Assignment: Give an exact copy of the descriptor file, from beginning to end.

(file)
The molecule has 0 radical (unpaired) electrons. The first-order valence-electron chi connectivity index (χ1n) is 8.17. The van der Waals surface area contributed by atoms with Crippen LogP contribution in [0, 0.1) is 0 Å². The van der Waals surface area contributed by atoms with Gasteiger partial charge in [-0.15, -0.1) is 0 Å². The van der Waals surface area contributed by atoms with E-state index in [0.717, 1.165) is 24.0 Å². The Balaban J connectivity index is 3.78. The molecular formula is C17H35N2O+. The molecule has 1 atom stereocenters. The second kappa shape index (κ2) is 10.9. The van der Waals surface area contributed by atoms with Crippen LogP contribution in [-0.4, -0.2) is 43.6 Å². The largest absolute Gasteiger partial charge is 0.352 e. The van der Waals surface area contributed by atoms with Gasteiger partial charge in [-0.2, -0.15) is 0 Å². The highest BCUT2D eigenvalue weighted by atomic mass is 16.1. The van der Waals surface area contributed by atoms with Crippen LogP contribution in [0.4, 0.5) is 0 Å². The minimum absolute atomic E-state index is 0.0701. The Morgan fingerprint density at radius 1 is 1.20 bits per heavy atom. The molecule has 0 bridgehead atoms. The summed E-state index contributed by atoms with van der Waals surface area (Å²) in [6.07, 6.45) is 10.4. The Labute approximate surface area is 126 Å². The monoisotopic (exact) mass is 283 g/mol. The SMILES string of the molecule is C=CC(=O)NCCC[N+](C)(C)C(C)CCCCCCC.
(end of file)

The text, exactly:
The molecule has 0 radical (unpaired) electrons. The first-order valence-electron chi connectivity index (χ1n) is 8.17. The van der Waals surface area contributed by atoms with Crippen LogP contribution in [0, 0.1) is 0 Å². The van der Waals surface area contributed by atoms with Gasteiger partial charge in [-0.15, -0.1) is 0 Å². The van der Waals surface area contributed by atoms with E-state index in [0.717, 1.165) is 24.0 Å². The Balaban J connectivity index is 3.78. The molecular formula is C17H35N2O+. The molecule has 1 atom stereocenters. The second kappa shape index (κ2) is 10.9. The van der Waals surface area contributed by atoms with Crippen LogP contribution in [-0.4, -0.2) is 43.6 Å². The largest absolute Gasteiger partial charge is 0.352 e. The van der Waals surface area contributed by atoms with Gasteiger partial charge in [-0.2, -0.15) is 0 Å². The highest BCUT2D eigenvalue weighted by atomic mass is 16.1. The van der Waals surface area contributed by atoms with Crippen LogP contribution in [0.4, 0.5) is 0 Å². The minimum absolute atomic E-state index is 0.0701. The Morgan fingerprint density at radius 1 is 1.20 bits per heavy atom. The molecule has 0 bridgehead atoms. The summed E-state index contributed by atoms with van der Waals surface area (Å²) in [6.07, 6.45) is 10.4. The Labute approximate surface area is 126 Å². The monoisotopic (exact) mass is 283 g/mol. The SMILES string of the molecule is C=CC(=O)NCCC[N+](C)(C)C(C)CCCCCCC.